Title: PUFAs and Infant Formula

Key words: Essential fatty acids, PUFA, infant formula, breast feeding

Date: June 1999

Category: 4. Food Data

Type: Article

Author: Dr van Rhijn

 

PUFAs and Infant Formula

The Rationale For The Addition Of Long-Chain Polyunsaturated Fatty Acids To Infant Formula

Introduction

Observational studies suggest that breast feeding may advantage the infant in cognitive and intellectual development in comparison with infants fed on formula milk, even if various confounding variables are controlled for. There is speculation that one of the beneficial components of breast milk in this regard may be long chain polyunsaturated fatty acids (LC-PUFA’s). The evidence for this hypothesis will be discussed.

What are LC-PUFA’s

Two parental essential fatty acids (EFA’s), Linoleic Acid (18:2 n-6) and Linolenic acid (18:3 n-3 LNA) are converted to LC-PUFA’s by a series of desaturation and chain elongation steps into their functional derivatives Arachidonic acid (20:4 n-6 AA) and Docosahexaenoic acid (22:6 n-3 DHA) respectively. Neural, retinal and vascular development in the foetus and neonate is dependent on an adequate supply of LC-PUFA’s, especially AA and DHA1, 2, 3, as 60% of the structural material of the brain is lipid (> 50% PUFA’s).

Biological Mechanisms

Supplementation with DHA enhances maturation of electroretinographic (ERG), improve visual-evoked potentials (VEP) and forced-choice preferential looking (FPL), reflecting a rapid retinal development4. Supplementation with LC-PUFA’s resulted in shorter fixation duration scores (releasing attention), which is inversely related to intelligence5. This increased ability to process information (faster reaction times), reflects developmental maturity of frontal eye fields and cortex (Parietal & Prefrontal), secondary to an accumulation of LC-PUFA’s in cell membranes6. This may be due to dopaminergic and serotonergic neurotransmission promotion. DHA is essential for normal rhodopsin7 function.

Rational for Fortification

Reports on brain lipid composition confirm that breast fed infants have higher DHA levels compared to those fed on formula8,9. DHA levels only increased to similar levels when formulas were supplemented with fish oils rather than with the precursors LA or alpha-linolenic acid. This supports the evidence that preterm infants may be unable to convert EFA’s10, 11, resulting in deficiencies at a critical stage of Central Nervous System development12. No correlation with visual function was associated with the parent LNA. Deficiencies (non-fortified formula milks) may result in impaired neuro-development, poor visual acuity13, 14. Breast-feeding may confer prospective long-term benefits on neurological development15, as well as higher IQ scores at 8 years of age in pre-term infants16. Studies have demonstrated improved visual acuity in those infants receiving supplemented formula17, 18, but conflicting results with regard to cognitive function19, 20.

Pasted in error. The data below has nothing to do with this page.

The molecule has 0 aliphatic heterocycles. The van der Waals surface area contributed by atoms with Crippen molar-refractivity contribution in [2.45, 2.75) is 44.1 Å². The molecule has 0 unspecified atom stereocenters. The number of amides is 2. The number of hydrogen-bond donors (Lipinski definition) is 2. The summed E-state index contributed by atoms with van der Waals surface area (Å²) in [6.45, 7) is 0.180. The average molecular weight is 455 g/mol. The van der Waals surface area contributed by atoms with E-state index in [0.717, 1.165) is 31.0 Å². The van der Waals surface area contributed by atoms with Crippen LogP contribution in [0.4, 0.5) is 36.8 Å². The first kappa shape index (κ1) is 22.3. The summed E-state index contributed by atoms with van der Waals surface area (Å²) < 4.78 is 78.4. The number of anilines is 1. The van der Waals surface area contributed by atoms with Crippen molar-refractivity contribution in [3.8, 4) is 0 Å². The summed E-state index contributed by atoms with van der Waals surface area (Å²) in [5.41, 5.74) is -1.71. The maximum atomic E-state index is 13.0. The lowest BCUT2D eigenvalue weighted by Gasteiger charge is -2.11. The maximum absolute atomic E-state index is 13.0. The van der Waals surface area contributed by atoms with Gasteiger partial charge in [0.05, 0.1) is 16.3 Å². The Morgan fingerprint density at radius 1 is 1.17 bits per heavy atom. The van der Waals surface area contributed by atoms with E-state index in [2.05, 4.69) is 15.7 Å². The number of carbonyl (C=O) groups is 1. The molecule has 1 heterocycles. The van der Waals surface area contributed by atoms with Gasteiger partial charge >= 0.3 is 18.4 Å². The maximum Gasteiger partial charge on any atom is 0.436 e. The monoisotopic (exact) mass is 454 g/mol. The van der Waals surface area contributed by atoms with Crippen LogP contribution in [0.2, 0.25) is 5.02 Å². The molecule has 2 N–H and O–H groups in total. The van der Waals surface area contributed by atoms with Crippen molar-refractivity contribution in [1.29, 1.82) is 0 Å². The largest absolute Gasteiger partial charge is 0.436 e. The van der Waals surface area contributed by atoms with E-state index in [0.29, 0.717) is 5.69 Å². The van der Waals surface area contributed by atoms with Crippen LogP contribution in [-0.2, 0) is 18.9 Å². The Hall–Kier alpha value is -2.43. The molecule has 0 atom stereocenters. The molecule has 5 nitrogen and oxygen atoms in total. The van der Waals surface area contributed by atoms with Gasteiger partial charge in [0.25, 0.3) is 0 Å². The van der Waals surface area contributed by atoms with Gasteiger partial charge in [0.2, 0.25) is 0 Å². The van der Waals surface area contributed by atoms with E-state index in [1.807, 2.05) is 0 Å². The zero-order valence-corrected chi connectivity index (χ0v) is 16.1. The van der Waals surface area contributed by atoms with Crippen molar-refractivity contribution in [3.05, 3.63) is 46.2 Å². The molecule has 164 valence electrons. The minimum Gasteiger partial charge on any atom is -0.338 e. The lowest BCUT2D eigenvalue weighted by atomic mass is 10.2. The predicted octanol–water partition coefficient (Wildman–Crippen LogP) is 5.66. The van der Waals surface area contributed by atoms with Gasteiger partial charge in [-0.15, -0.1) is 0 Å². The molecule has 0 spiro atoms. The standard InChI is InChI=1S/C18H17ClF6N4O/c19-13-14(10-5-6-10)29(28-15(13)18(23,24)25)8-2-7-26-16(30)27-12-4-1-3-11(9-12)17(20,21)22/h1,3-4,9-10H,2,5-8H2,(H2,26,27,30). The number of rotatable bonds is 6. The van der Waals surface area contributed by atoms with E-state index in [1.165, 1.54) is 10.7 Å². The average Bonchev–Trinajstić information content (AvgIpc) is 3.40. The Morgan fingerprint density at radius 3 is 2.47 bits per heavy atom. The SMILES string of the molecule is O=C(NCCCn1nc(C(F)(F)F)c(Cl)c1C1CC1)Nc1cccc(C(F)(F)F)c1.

Interpretation

Many of the above mentioned studies lack proper randomisation and utilise different measuring tools for vision tests. The results are difficult to interpret if different maturation rates and age of individual testing are taken into consideration. Infants with intrauterine growth retardation may receive more benefit from supplementation with LC-PUFA’s with regards to cognitive function, making a case for early supplementation with EFA’s during pregnancy.

Conclusion

More research, controlling for the number of experimental variables, as well as consensus about the optimum quantities, duration, safety and source of LC-PUFA supplementation appropriate for pre-term and term infants are required before major changes in diet formulas are made.

References

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  2. Maternal and Fetal Nutrition. Fact File No. 11. National Dairy Council. London. 1994
  3. British Nutrition Foundation. Unsaturated fatty Acids. Nutritional and Physiological Significance. London: Chapman Hall. 1992
  4. Hoffman, D.R. et al. Dietary long-chain polyunsaturates (LCPs) for preterm and term infants? Controversies in visual function outcome. In: David, T.J. Major controversies in infant Nutrition. International Congress and Symposium Series 215. R. Soc. of Med. Press. 1996; pp: 45 – 55.
  5. McCall, R.B & Carriger, M.S. A meta-analysis of infant habituation and recognition memory performance as predictors of later IQ. Child. Dev. 1993; 64, 57 – 79.
  6. Willatts, P. et al. The effects of long-chain polyunsaturated fatty acids on infant attention and cognitive behaviour. In: David, T.J. Major controversies in infant Nutrition. International Congress and Symposium Series 215. R. Soc. of Med. Press. 1996; pp: 57 – 70.
  7. Innes, S,. Essential Dietary Lipids. In:Ziegler, E. & Filer, L.J. 1996. Present knowledge in Nutrition. Seventh Edition. ILSI Press, Washington DC. Ch 7. pp. 58 – 66.
  8. Farquharson, J. et al. Infant cerebral cortex phospholipid fatty-acid composition and diet. Lancet 1992; ii. 810 – 813.
  9. Makrides, M. et al. Fatty acid composition of brain tissue and erythrocytes in breast- and formula-fed infants. Am. J. of Clin. Nutr. 1994; 60, 189 – 194.
  10. Clark, K.J. et al. Determination of the optimal ratio of linoleic and alpha-linolenic acid in the infant Formulas. J. Ped. 1992; 120, S151 – S158.
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